Key points:
  • Solar experts say the market for batteries exploded mid-2016
  • They predict batteries will play an important role in energy networks in a few years
  • Some consumers see batteries as a way to ensure they have adequate power supply


Warwick Johnston from solar consultancy SunWiz carried out the audit by speaking to manufacturers and suppliers.

"There was a significant fall in battery prices mid-way through 2016 and the popularity of batteries just exploded," he told the ABC.

He said with South Australia battling blackouts, batteries would eventually be a "game changer" for Australia's energy networks.

Solar batteries are expensive, but intense competition has brought prices down.

About 20 manufacturers are producing around 90 products for sale in Australia, with the cheapest battery retailing for $1,200.

Many larger batteries still cost between $8,000 and $10,000.

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All this of course will make the power companies which are trying to hang on to power monopoly spitting chips... They don't want you to have independent power supply. They want to bill you every quarter for as much as they can get away with. But as Malcolm is bullshitting about coal, solar power and wind power will HAVE TO BE the only source of electricity by 2025. Anyone trying to push "clean"coal is a charlatan and a conman. Turnbull and his Merry KONservatives are con-men and con-women... GO AWAY...

The next couple of years will be messy in regard to energy supply. Should they be able to provide you with cheaper REALLY ECOLOGICAL RENEWABLE power, they will survive, leaner but better. The electricity providers have to tell Malcolm to shove his clean coal up his arse. And this is the most polite way I can describe the process.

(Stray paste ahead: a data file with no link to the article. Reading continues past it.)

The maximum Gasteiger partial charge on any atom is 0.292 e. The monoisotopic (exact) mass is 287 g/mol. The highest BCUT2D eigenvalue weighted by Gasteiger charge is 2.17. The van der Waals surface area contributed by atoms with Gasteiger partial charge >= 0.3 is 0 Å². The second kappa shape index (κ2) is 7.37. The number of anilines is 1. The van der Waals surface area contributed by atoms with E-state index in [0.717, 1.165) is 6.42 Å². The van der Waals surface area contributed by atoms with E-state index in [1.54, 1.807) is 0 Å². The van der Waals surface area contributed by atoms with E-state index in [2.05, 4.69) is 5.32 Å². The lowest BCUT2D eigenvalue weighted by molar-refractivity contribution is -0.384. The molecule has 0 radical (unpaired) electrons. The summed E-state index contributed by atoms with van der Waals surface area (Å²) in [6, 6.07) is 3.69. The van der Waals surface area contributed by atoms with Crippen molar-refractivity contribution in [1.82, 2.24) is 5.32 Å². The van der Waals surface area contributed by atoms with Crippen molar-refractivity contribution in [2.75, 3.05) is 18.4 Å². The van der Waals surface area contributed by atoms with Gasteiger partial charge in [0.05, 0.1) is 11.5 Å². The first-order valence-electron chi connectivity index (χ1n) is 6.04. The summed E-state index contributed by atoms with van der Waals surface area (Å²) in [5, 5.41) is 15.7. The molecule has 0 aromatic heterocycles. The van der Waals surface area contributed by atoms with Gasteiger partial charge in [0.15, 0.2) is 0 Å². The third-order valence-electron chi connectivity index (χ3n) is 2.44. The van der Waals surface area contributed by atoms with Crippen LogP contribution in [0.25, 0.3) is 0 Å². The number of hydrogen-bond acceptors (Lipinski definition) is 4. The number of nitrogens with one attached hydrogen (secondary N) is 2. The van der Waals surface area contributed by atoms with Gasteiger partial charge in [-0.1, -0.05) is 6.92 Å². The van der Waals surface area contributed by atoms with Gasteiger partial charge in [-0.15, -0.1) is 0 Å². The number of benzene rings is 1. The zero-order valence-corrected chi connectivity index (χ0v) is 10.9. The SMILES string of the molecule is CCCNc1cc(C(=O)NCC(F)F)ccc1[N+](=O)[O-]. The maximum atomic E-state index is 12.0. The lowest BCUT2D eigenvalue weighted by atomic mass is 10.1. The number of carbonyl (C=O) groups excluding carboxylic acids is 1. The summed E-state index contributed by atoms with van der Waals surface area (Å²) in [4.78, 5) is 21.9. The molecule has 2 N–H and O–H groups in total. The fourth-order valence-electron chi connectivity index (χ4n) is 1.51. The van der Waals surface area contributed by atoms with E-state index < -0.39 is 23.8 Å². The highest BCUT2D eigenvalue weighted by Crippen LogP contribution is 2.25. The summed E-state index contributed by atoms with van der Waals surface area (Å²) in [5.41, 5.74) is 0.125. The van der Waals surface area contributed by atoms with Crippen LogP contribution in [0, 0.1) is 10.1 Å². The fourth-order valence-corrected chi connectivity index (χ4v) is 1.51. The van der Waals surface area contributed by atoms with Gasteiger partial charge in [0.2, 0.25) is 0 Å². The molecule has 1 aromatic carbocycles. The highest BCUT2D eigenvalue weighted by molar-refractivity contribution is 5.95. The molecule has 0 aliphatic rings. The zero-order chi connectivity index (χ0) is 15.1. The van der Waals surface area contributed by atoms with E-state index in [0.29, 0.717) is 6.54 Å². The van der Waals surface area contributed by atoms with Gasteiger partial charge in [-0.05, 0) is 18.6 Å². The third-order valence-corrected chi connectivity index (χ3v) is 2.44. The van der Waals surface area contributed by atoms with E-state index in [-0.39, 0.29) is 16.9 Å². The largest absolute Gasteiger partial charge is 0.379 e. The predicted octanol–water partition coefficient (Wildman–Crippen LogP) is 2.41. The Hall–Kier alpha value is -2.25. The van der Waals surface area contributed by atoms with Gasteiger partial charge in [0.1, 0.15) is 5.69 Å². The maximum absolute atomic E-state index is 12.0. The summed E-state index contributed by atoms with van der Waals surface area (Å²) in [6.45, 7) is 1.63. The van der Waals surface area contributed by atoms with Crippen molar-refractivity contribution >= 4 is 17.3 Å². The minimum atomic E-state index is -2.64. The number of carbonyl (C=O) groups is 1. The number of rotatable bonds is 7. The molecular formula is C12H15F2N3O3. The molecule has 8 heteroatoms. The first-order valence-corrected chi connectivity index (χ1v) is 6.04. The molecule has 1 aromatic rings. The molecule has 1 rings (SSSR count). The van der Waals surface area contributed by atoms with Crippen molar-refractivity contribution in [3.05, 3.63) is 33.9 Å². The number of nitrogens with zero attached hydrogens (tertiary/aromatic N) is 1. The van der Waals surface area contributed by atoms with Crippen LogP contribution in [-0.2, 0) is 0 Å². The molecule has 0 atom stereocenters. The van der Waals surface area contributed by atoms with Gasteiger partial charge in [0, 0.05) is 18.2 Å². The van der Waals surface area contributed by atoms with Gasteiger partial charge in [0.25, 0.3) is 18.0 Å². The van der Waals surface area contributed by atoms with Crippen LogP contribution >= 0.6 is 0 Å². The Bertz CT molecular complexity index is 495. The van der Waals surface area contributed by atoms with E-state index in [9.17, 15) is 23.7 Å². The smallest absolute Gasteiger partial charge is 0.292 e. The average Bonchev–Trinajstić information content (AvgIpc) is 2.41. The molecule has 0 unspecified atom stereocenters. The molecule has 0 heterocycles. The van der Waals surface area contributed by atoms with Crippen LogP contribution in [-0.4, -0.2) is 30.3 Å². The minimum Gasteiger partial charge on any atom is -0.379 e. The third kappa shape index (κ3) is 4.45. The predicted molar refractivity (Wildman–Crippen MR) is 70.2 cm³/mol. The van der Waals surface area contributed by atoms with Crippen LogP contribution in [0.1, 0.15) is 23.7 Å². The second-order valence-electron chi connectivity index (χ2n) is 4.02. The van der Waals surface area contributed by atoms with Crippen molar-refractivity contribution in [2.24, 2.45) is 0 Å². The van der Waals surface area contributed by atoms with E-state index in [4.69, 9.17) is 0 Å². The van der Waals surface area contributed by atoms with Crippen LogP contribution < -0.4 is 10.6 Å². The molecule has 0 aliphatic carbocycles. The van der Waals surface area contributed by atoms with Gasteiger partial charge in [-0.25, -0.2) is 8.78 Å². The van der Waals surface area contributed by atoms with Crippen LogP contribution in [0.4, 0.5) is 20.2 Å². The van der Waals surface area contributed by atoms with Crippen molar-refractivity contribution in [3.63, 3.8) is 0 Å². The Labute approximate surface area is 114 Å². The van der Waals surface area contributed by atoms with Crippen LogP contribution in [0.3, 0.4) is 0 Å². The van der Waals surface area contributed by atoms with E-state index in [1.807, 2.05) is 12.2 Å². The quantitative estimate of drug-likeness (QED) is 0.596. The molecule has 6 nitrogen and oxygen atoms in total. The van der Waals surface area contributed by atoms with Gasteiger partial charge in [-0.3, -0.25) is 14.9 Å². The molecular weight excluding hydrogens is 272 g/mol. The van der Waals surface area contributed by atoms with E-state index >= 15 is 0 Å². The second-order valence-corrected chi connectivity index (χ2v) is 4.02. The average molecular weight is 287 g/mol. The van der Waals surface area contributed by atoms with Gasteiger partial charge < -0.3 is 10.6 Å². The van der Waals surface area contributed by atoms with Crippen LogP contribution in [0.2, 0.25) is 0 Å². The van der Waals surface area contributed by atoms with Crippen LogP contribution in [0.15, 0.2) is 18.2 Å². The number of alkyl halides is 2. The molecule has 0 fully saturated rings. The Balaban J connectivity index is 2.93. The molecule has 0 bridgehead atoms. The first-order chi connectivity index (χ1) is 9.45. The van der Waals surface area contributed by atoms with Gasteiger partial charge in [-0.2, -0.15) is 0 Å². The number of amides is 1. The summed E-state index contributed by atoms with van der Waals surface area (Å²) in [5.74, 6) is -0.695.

reducing cost of power for peanuts...

Farm lobby groups have stepped up their campaign to reduce electricity costs on behalf of producers struggling to cope with rising prices.

National Irrigators Council chief executive Steve Whan said high costs were putting particular pressure on irrigators.

But some irrigators are taking things into their own hands and have adopted solar panels to help cut costs.

Queensland irrigator John Russo has teamed up with an electrician to develop a solar powered pump that will cut his power bills without reducing reliability.

Mr Russo has a 200 hectare cane farm near Childers in the state's south Burnett region.

He said the combination of solar panels, a variable speed driven pump and a centre pivot irrigator had allowed him to triple the size of his peanut plantings. 

Mr Russo said he expected future power bills to be slashed in half.

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embezzlement of funds...

The coal industry's multi-million-dollar advertising and lobbying campaign in the run-up to the last federal election was bankrolled by money deducted from state mining royalty payments and meant to fund research into "clean coal".

The mining industry spent $2.5 million pushing the case for lower-emissions, coal-fired power plants in the run-up to last year's election — a cause the Federal Government has since taken up with gusto.

The source of the funds was a voluntary levy on coal companies, originally intended to fund research into "clean coal" technologies, which coal producers could deduct from state mining royalties.

Instead, some of the money raised paid for phone polling, literature and TV ads that declared "coal — it's an amazing thing".

The funds were channelled through the Australian Coal Association Low Emissions Technology Limited (ACALET), formerly owned by the Australian Coal Association and now part of the Minerals Council for Australia.